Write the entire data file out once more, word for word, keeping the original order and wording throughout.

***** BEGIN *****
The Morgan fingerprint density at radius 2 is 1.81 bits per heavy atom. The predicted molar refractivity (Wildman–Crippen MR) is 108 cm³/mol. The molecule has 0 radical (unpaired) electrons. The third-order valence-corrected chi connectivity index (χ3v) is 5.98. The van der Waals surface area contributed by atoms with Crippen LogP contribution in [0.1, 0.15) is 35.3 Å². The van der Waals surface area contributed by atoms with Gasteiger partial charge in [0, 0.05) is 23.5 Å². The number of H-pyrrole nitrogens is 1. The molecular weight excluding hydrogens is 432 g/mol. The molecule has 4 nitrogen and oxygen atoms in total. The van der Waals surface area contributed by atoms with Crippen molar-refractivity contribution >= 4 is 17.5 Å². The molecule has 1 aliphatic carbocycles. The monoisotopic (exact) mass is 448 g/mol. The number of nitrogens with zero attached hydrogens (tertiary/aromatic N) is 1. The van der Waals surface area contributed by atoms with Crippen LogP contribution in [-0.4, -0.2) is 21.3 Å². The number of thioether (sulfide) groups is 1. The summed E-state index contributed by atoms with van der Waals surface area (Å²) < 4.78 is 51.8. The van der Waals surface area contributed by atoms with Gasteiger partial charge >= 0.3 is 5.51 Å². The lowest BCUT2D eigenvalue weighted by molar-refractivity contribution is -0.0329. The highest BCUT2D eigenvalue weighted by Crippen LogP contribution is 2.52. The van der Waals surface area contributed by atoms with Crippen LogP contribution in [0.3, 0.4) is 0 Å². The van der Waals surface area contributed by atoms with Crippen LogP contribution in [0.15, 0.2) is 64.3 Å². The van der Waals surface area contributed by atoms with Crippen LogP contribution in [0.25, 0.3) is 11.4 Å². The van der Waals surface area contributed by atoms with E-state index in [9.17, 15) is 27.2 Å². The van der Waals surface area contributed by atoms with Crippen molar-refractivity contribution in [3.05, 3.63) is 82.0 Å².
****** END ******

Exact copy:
The Morgan fingerprint density at radius 2 is 1.81 bits per heavy atom. The predicted molar refractivity (Wildman–Crippen MR) is 108 cm³/mol. The molecule has 0 radical (unpaired) electrons. The third-order valence-corrected chi connectivity index (χ3v) is 5.98. The van der Waals surface area contributed by atoms with Crippen LogP contribution in [0.1, 0.15) is 35.3 Å². The van der Waals surface area contributed by atoms with Gasteiger partial charge in [0, 0.05) is 23.5 Å². The number of H-pyrrole nitrogens is 1. The molecular weight excluding hydrogens is 432 g/mol. The molecule has 4 nitrogen and oxygen atoms in total. The van der Waals surface area contributed by atoms with Crippen molar-refractivity contribution >= 4 is 17.5 Å². The molecule has 1 aliphatic carbocycles. The monoisotopic (exact) mass is 448 g/mol. The number of nitrogens with zero attached hydrogens (tertiary/aromatic N) is 1. The van der Waals surface area contributed by atoms with Crippen LogP contribution in [-0.4, -0.2) is 21.3 Å². The number of thioether (sulfide) groups is 1. The summed E-state index contributed by atoms with van der Waals surface area (Å²) < 4.78 is 51.8. The van der Waals surface area contributed by atoms with Gasteiger partial charge >= 0.3 is 5.51 Å². The lowest BCUT2D eigenvalue weighted by molar-refractivity contribution is -0.0329. The highest BCUT2D eigenvalue weighted by Crippen LogP contribution is 2.52. The van der Waals surface area contributed by atoms with Crippen LogP contribution in [0.3, 0.4) is 0 Å². The van der Waals surface area contributed by atoms with Crippen LogP contribution in [0.15, 0.2) is 64.3 Å². The van der Waals surface area contributed by atoms with Crippen LogP contribution in [0.25, 0.3) is 11.4 Å². The van der Waals surface area contributed by atoms with E-state index in [9.17, 15) is 27.2 Å². The van der Waals surface area contributed by atoms with Crippen molar-refractivity contribution in [3.05, 3.63) is 82.0 Å².